Along the Great Divide (1951) is a great vintage western, directed by Raoul Walsh and starring Kirk Douglas. As Len Merrick, a federal marshall, he stops a lynching, about to take place seemingly in the middle of nowhere. Then, a long trek to town for a trial occurs, forming almost the entire substance of the plot. For some odd reason, the black and white west shown in this film is more realistic than technicolor, which has always tended toward the unreal anyways. The background to every piece of dialogue and every action is dry, dusty, indifferent, lifeless, rocky, mountainous, and, forcing half-day marches to skimpy water-holes, merciless.
Also, as it turns out, some of those old westerns were not so mindless and hollow. There are many themes worth looking at from a scholarly point of view, such as law versus lawlessness, the role of guns, and family issues, as well. Merrick hates hearing a certain song that reminds him of his father. The accused, known mostly as Pop or Old Coot (Walter Brennan), has a daughter (Virginia Mayo), who unflaggingly sticks up for him. Merrick takes a strong liking to her against the grain of his more major pursuit, which is to make sure the law prevails. Pop, who claims to be innocent, has a different take on the situation, since he has no confidence that the law will not hang him, too, despite being innocent, just as his lynchers tried to do.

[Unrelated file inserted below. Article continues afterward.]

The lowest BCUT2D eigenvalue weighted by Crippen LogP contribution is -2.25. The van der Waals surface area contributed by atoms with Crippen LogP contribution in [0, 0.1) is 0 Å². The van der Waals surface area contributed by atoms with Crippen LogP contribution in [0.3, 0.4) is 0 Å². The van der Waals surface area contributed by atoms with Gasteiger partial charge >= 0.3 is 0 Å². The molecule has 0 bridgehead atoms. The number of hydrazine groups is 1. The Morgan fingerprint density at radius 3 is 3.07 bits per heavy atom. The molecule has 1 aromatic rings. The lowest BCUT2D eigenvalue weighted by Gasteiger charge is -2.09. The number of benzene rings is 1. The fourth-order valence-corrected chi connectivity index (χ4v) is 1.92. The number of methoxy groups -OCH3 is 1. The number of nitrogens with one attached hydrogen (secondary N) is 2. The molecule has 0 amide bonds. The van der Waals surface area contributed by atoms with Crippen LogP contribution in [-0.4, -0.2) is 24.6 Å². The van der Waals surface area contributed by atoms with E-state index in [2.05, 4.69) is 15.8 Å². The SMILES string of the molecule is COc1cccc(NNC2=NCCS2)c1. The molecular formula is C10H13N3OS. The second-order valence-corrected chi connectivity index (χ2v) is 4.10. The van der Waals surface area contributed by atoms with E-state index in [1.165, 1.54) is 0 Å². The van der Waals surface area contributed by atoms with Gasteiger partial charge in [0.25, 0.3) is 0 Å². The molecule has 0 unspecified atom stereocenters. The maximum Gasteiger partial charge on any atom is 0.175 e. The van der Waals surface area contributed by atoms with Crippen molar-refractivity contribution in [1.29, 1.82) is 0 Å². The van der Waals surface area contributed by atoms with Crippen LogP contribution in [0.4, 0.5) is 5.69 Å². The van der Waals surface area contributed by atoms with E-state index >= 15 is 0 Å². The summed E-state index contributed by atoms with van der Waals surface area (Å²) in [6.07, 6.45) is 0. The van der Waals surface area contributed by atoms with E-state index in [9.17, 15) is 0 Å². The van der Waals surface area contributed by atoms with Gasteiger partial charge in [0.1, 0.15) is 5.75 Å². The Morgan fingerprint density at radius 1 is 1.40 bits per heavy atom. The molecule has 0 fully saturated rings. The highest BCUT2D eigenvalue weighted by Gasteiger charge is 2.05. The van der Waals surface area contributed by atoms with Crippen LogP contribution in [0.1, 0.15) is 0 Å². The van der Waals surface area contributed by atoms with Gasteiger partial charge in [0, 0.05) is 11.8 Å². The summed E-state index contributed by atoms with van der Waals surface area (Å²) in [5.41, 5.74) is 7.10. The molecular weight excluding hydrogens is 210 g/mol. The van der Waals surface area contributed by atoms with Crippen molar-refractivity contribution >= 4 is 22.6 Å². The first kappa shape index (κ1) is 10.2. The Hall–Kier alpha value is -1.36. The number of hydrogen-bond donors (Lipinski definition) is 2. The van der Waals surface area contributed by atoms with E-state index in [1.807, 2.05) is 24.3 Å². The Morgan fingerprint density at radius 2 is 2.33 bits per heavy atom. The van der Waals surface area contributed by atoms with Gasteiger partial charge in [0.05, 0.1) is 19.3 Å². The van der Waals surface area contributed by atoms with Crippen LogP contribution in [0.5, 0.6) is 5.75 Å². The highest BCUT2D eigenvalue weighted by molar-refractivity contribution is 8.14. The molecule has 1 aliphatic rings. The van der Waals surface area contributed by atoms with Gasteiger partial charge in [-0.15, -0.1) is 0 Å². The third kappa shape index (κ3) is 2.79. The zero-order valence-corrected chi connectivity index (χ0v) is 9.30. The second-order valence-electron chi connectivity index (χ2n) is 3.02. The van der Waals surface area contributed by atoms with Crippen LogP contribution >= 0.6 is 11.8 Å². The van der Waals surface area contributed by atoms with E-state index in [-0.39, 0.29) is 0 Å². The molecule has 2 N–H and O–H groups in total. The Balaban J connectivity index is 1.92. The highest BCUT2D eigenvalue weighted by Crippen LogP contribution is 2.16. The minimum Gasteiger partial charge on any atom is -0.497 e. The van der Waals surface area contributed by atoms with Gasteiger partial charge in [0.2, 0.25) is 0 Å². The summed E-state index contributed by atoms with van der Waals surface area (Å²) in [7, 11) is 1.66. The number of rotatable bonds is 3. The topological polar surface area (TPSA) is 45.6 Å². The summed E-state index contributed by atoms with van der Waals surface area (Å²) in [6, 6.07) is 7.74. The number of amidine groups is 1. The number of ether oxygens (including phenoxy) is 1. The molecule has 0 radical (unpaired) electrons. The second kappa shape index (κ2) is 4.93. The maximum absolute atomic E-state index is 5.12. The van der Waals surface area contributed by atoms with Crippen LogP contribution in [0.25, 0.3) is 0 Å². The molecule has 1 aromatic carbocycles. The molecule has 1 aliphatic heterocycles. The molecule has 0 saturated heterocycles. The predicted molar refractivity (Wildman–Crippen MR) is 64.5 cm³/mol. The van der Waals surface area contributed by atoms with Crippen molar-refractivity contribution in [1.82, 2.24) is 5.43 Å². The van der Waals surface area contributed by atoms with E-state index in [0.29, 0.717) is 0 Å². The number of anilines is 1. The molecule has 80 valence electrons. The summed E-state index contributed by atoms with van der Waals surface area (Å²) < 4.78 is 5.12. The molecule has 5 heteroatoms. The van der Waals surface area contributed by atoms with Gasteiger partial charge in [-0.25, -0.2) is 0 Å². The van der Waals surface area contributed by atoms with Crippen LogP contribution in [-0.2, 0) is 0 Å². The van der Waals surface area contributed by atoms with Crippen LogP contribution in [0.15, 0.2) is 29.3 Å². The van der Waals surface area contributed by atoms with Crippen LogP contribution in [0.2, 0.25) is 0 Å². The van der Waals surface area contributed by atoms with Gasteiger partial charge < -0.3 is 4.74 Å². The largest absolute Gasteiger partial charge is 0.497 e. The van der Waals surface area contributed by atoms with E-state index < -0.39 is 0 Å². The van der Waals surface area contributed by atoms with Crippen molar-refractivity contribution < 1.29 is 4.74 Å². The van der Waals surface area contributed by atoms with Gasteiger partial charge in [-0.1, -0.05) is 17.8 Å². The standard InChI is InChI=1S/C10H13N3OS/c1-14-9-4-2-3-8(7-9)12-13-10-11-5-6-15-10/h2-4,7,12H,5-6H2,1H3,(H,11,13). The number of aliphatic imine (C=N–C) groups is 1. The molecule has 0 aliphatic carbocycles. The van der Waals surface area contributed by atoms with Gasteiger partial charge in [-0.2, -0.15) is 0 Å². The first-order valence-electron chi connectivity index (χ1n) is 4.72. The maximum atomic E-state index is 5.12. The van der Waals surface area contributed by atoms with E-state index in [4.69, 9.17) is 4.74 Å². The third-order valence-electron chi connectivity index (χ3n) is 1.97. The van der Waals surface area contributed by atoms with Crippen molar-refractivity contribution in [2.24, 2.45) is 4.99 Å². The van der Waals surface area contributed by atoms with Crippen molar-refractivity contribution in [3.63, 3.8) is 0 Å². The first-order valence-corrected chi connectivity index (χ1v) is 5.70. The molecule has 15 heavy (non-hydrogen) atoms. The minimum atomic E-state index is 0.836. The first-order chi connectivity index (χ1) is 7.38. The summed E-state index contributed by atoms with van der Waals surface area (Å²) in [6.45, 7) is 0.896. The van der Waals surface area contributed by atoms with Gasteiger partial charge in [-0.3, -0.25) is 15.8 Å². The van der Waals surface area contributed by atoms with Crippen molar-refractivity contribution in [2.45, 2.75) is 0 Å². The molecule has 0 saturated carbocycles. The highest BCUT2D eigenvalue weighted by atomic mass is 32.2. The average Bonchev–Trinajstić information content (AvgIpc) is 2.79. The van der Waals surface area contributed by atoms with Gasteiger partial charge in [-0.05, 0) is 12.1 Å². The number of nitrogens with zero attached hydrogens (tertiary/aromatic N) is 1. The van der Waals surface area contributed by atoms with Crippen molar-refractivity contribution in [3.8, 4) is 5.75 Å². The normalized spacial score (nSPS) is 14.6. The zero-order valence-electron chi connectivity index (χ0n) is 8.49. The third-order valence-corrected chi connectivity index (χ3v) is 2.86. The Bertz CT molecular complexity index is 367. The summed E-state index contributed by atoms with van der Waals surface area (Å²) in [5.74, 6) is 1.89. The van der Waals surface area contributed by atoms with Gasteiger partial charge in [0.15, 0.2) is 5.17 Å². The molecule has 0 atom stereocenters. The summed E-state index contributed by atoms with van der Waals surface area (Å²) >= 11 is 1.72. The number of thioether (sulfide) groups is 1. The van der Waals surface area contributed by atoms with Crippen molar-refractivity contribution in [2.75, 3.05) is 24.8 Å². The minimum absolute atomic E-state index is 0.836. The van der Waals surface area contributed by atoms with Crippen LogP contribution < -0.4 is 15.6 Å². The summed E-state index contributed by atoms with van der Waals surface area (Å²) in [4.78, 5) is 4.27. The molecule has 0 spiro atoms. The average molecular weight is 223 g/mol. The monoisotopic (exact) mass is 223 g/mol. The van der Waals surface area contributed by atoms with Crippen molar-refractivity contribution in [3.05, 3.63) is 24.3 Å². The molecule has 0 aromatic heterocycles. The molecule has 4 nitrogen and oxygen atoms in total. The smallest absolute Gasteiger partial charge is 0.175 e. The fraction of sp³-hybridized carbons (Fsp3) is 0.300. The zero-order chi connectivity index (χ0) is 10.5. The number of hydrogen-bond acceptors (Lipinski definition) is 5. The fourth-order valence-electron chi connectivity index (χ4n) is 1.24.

It is hard to know exactly why this western clicks and another, maybe not too unlike it, does not. But one element has to be the characters involved, who are all interesting. In a movie such as this, words and deeds alone are all one has to evaluate who is who, and sketchiness is the best available level of assessment. The cattleman who loses one son and then stands to lose another is someone it might have been nice to get to know better. He appears to be the bad guy, having tried, convicted, and almost executed his son's killer strictly on his own, but one can relate sympathetically to his loss.
Merrick is the gravitational center of this western. His monomania for the law gets to all the other characters, and nearing town, he falls from his horse, exhausted and sleepless. His adherence to the letter of the law almost results in a complete failure, but then a plot twist comes to the rescue. Those old Hollywood matinees can be relied upon to provide good endings, if nothing else. Along the Great Divide, however, is far superior than the basic minimum.